Add tea bags and then sugar to taste

Use strainer when pouring to strain out the spices

Masala Chai

Making quilts and drinking Masala Chai with friends

Here’s the recipe:

Masala Chai

2 cups 1% or skim milk

3 1/2 cups of water

2 Cinnamon sticks

5 green Cardamom pods, crushed

4-5 whole cloves

1/4 cup sugar

4 tea bags

In a sauce pan heat milk and water together.  Add the spices (including the Cardamom pod skin and seeds) and bring to a low simmer.  Add in the tea bags until the color becomes a light, nutty brown.  Slowly add in the sugar (if you prefer more sugar add more or if you want to leave out the sugar you can as well).  Stir until sugar is dissolved.  Using a strainer over each cup, pour tea and serve.  For a refreshing summertime drink you can serve this chilled or over ice.

Pati Shapta Pitha (Bengali Style Crepes)

Pati Shapta Pitha (Bengali Style Crepes)

Every year during the months of January through March the first crops of rice are harvested and readied in Bangladesh.  The first fresh rice harvest is used in making many different kinds of desserts called “Pitha”.  The tastes are delightful and the season is especially nice and cool.  I loved this time of year growing up, not only because the weather was great but because we got to eat all kinds of Pithas that we never got to enjoy at any other time of year.   Even though we have access to rice flour all year long, it’s especially nostalgic for me to make Pithas in the early part of the year, just because it reminds me of my childhood when things were simple, uncomplicated and filled with simple joys of being with family and friends.

This particular Pitha is called “Pati Shapta” which loosely translated means to make flat and roll.   Which is exactly what this is;  a Bengali crepe!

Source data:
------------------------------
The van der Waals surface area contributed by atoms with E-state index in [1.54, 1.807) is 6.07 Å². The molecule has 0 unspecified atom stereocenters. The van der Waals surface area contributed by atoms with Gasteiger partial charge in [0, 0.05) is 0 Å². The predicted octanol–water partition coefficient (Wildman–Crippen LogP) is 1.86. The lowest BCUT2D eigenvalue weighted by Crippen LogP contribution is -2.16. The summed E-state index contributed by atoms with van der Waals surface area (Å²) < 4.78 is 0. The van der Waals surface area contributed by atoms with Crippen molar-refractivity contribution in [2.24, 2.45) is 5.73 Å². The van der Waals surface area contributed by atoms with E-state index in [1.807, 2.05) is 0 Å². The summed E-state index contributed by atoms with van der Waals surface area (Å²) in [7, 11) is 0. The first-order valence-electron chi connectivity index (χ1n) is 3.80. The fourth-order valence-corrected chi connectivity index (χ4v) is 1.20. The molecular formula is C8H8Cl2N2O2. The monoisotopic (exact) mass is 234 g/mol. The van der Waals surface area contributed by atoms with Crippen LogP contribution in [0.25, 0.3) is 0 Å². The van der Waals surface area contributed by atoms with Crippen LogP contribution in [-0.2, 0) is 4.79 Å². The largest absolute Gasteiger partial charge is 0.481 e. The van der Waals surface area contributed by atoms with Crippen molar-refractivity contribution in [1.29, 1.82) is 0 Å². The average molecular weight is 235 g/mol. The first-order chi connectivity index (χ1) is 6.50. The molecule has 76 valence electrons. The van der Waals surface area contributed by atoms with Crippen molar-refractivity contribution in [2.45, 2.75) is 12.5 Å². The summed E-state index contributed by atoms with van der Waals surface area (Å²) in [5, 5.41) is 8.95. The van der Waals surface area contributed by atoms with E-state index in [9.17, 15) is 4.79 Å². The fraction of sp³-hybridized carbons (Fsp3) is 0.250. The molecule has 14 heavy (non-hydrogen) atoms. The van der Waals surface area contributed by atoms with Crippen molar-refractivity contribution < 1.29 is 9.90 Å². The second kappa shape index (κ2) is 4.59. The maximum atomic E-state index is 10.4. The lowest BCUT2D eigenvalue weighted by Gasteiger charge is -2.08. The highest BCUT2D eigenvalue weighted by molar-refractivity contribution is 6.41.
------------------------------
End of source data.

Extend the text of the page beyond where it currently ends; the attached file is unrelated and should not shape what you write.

Pitha (Crepe part):

6 cups All Purpose flour

2 cups Rice Flour

½ cup sugar

1 tsp salt

1 tsp baking powder

2 eggs

10 cups water

Sift together all- purpose flour, rice flour, salt and baking powder together.  Add sugar to the mixture and mix well.  Add beaten eggs then slowly add the water whisking to prevent any lumps.  The mixture should be a rather thin batter.

Filling:

8 tablespoons of butter (1 stick)

2 Large Cinnamon sticks

5-6 Cardamom pods, crushed

1 ½ cup Sooji (Farina)

1 Cup Desiccated Coconut (just look for smaller flakes instead of long stringy flakes)

¾ cup brown sugar (or date palm sugar otherwise known as Jaggery, if you have that handy)

1 quart half and half

Let’s start with the filling.  In a heavy bottom 5-6 quart dutch oven heat butter until melted.  Add Cardamom pods and cinnamon sticks and stir fry until fragrant.  Add the Shooji (farina) and cook over medium high heat stirring constantly.

When the color reaches a light  toasty brown color and begins to smell nice and toasty (about 6-8 minutes), add the desiccated coconut flakes and stir fry another 3 minutes.  Slowly add in the half and half to the mixture and continue stirring.  Mixture should start thickening very quickly.

Slowly add brown sugar ¼ cup at a time and tasting as you go along to make sure the sweetness is not too much.  You can add more sugar to make it sweeter or less depending on taste.  Continue stirring until all the liquid is absorbed and the filling  becomes a soft paste like consistency.  Kind of like smooth peanut butter.  Take out the Cinnamon sticks, remove from heat, cover and set aside.

Heat a  5 inch non-stick frying pan over medium high heat, brush the bottom of the pan with a little bit of vegetable oil and pour ¼ cup of batter in the middle and quickly tilt the pan in a circular motion to coat the bottom of the pan and place on back on the heat.  Little bubbles should start appearing all over the batter.  Within  35 seconds or so, the crepe should be ready (do not flip it over).

Take off the heat and place about 2 tablespoons of filling on one edge of the crepe and roll it into a tube.

Lightly flatten.  You can enjoy it warm or at room temperature. Makes about 50 Pithas.  Since each person will at least eat two, it will serve about 20-25 people.